Category

Safety

Green Drain Prevents Odors and Other Floor Drain Problems

By | Odor Control, Product Information, Safety | No Comments

Drainage technology is an area that has evolved very little since the invention of modern plumbing. Pipes haven’t increased in size, yet buildings are getting bigger and the volume of matter we now push through pipes are stressing them out. So, it’s not surprising that drain blockages have increased from things like: solids being flushed by waste disposals and macerators, as well as fats and solids being washed away in commercial kitchens.

To compound the problem, many buildings are going “green” — creating plumbing nightmares. Low-flush toilets, water-saving devices on taps and shower heads, and energy-efficient boilers are all well and good, but they can work against the original design of modern plumbing. Gravity and water are needed to push content through the pipes. The Green Drain™ may just be the solution you need!

Green Drain trap seal 

Water flows down; bugs, odors, and sewer gas stay out.

The Green Drain™ is an economical floor drain trap seal that allows water to flow down the drain while preventing pests, odors, or harmful gasses/pathogens from infiltrating the living or work space. It features a specially designed flap that springs back into place — stopping reverse airflow from escaping into the room. The Green Drain™ is available in four sizes to fit most commercial floor drain pipes.

Green Drain™ solves these problems.

Dry Traps

Airflow can reverse direction due to a dry trap. Instead of airflow going down the drain, it moves into the living/work area—allowing germs to spread. This can lead to pathogen spread. Viruses such as NORO and SARS can spread quickly through pipes and out drains. Green Drain™ eliminates the need for chemical treatments and respecting the “green environment” movement.

Sewer Smells

When the airflow reverses, sewer gas odors travel back into the living/work space through the drains. Sewer gas contains highly toxic substances such as hydrogen sulfide and ammonia. These gases are extremely flammable and exposure can cause headaches, nausea, dizziness, and irritation to the eyes and respiratory tract. The Green Drain™ has a one-way valve which eliminates odors, but still allows drains to functional properly.

Pest Infiltration

Flies can appear in restrooms and kitchens from floor drains. These flies originate in filthy conditions that can transmit microbes that are unhealthy. Also, people in restaurants, schools, and other public buildings can experience bronchial asthma by inhaling the dust fragments from dead flies. The Green Drain™ features a silicone skirt that stop pests from infiltrating.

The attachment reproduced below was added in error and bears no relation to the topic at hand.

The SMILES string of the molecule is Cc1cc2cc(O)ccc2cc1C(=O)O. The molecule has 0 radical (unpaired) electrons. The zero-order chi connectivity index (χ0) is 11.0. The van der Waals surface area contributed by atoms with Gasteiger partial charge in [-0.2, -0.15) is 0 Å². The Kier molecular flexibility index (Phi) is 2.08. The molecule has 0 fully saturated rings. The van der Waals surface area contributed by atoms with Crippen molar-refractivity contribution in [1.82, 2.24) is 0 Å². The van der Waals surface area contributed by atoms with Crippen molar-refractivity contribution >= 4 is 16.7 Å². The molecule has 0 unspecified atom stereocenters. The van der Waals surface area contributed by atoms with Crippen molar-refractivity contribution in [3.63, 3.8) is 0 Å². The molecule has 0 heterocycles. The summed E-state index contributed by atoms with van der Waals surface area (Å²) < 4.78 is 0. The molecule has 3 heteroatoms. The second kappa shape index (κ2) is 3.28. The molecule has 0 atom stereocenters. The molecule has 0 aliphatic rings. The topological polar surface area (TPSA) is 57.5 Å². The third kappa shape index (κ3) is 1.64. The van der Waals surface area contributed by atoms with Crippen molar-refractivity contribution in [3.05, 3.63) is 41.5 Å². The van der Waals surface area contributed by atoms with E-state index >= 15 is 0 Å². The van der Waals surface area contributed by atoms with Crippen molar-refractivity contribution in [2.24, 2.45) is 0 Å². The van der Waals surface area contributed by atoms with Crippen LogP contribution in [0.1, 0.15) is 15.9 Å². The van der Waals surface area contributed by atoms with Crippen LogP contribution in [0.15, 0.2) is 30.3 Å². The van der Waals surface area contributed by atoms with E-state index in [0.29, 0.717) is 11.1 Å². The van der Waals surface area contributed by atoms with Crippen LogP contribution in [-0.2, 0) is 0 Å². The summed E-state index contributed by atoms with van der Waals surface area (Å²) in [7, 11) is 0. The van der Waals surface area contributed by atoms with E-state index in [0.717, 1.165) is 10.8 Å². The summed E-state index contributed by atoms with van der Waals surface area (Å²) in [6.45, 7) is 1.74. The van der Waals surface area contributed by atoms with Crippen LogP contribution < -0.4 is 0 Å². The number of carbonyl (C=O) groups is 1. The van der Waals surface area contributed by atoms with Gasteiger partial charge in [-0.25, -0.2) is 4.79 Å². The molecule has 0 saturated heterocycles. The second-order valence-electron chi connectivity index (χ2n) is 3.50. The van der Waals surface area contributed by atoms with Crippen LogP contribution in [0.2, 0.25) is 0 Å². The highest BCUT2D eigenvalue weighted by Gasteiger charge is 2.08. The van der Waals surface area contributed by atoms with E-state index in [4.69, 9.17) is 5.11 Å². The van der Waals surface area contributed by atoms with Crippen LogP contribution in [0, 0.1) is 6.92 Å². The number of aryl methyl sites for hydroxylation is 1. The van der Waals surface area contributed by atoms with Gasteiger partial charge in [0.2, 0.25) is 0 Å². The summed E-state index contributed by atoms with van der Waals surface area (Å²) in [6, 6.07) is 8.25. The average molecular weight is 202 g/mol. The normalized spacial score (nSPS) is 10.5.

Kid-tested, IAPMO approved!

The eco-friendly Green Drain™ is safe to use around children and pets. It complies with the applicable requirements of ASSE 1072-2007. It’s designed to eliminate odors escaping from drains, fumes wafting from sewage buildup, and pest infiltration. Whether in new construction or retrofitting into commercial or industrial floor drains, Green Drain™ is your solution that will save you time, money, water, and energy.

Here is a partial list of commercial businesses that benefit from the Green Drain™:

  • Hotels
  • Restaurants
  • Food processing plants
  • Hospitals
  • Commercial kitchens
  • Chemical plants
  • Schools
  • Laboratories

If your business is being negatively affected by odors and bugs caused by your drains, talk to us and see if Green Drain™ is the right solution for you.

Available from your local Aire-Master service representative

Contact your local Aire-Master representative to see how the Green Drain can combat your pest and sewer odors.

From MSDS to SDS (Safety Data Sheets)

By | Safety, Work Smarter | No Comments

SDS - safety data sheets

OSHA revised its Hazard Communication Standard (HSC) in 2012, adopting its version of the Globally Harmonized System (GHS). Among other things, this required a switch from MSDS to SDS for information about chemicals employees might be exposed to in the workplace. Material Safety Data Sheets did not have a set format, making them inconsistent and more difficult to read and compare. Safety Data Sheets all follow the same format. Here is a collection of links providing more information about how to read, store, and use Safety Data Sheets.

From MSDS to SDS — GHS Brings Big Changes to Safety Data Sheets

“Maintaining an MSDS for every hazardous chemical and making them available to employees as part of the HCS’s Right-to-Know provisions – which says employees have the right to know about the chemicals to which they are exposed – is one of five key responsibilities employers have under the HCS.”
http://bit.ly/2u0KibU

How to Read A Safety Data Sheet (SDS)